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Science + ice cream: a winning flavor

As temperatures approached 90 degrees on Friday afternoon, a group of more than 100 people—mostly students—converged on Krentzman Quad for an ice cream social. The staples were there: bowls, spoons, Hershey’s syrup, and sprinkles. But one key ingredient elevated the day: liquid nitrogen.

Yes, it was the annual Liquid Nitrogen Ice Cream Social, held each fall during Welcome Week. The event is sponsored by the College of Science and organized by the Northeastern student chapter of the American Chemical Society.

Among the student organizers were Lauren Bertino and Amy Andes, both S’18. They are second-year students, chemistry majors, and roommates, so it was fitting that they stood side-by-side Friday afternoon wearing blue lab coats and protective goggles and gloves as they whipped up the first batch of ice cream. The process involves “flash freezing,” and Bertino described the process the following way.

You start by putting cream, milk, and sugar into a bowl. Then you pour in the liquid nitrogen and continue stirring. The liquid nitrogen begins evaporating very quickly as steam starts to rise out of the bowl, and the liquid nitrogen—which checks in at minus 300 degrees below zero—instantly freezes the ingredients. As she put it, “You’re essentially flash-freezing milk, cream, and sugar.”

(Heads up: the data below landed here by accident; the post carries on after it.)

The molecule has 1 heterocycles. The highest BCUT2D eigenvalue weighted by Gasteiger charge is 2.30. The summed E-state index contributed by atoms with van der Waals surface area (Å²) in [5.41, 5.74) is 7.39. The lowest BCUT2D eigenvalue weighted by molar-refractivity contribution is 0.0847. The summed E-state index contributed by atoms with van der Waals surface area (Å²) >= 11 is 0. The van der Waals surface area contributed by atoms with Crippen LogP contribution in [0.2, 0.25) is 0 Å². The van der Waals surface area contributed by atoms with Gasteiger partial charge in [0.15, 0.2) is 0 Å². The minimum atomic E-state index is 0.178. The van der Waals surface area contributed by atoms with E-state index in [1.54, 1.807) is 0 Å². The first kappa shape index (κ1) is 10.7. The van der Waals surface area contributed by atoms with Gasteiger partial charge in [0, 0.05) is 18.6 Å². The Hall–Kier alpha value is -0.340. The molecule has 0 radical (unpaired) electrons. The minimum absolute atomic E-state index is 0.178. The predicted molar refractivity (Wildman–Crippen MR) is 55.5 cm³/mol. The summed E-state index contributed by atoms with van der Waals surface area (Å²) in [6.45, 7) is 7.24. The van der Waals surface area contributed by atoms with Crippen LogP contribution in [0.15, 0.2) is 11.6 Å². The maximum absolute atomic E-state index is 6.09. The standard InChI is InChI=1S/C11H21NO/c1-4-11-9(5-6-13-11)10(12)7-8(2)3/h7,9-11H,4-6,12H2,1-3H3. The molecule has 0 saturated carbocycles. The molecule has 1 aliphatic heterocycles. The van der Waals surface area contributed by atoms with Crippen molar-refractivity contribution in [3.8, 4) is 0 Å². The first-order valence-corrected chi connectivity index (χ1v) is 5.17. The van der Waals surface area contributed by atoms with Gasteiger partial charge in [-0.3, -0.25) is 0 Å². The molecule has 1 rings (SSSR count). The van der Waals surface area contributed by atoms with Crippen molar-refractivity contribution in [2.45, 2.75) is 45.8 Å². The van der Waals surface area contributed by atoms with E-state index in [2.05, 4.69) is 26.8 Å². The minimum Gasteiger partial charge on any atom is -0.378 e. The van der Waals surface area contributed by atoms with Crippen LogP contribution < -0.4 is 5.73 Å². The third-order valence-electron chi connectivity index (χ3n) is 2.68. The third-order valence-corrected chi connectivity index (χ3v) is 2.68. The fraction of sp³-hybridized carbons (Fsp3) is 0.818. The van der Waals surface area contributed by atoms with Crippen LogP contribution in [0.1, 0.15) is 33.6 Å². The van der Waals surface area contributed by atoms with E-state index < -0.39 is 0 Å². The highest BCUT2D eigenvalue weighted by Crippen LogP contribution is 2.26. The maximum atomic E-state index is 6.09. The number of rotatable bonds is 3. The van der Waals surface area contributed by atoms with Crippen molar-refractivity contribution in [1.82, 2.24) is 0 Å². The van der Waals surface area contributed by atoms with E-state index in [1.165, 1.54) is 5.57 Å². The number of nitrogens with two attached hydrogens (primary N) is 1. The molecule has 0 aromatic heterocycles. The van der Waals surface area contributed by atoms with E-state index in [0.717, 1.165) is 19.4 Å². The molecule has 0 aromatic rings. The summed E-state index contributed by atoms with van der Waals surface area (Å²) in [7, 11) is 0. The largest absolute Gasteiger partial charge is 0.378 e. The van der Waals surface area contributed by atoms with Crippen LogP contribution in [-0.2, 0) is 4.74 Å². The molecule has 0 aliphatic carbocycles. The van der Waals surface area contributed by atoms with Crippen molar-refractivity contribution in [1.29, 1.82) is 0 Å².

Bertino and Andes have conducted this experiment before with their student organization. The group holds regular meetings throughout the academic year, organizes field trips, and brings in faculty and outside scientists for discussions. Northeastern students also give presentations on what they’ve learned about chemistry from their co-op experiences.

“We learn so much,” Andes said. “It’s really intriguing to be part of something like this as an undergraduate.”

First-year student and biology major Halle Berger, S'19, watches as students make ice cream using liquid nitrogen. Photo by Mariah Tauger.

First-year student and biology major Halle Berger, S’19, watches as students make ice cream using liquid nitrogen. Photo by Mariah Tauger.

For Bertino, the liquid nitrogen ice cream social exemplifies the very reason she’s fascinated by chemistry. “I like being able to see what I’m doing actually happen right before my eyes. That’s the most intriguing part of chemistry, and that’s what is happening here today too,” she said.

Though the warm conditions weren’t exactly ideal for making ice cream, visitors still ate it up. “It tasted really good,” said first-year student Morgan Castle. “And it was interesting to watch the process too.”

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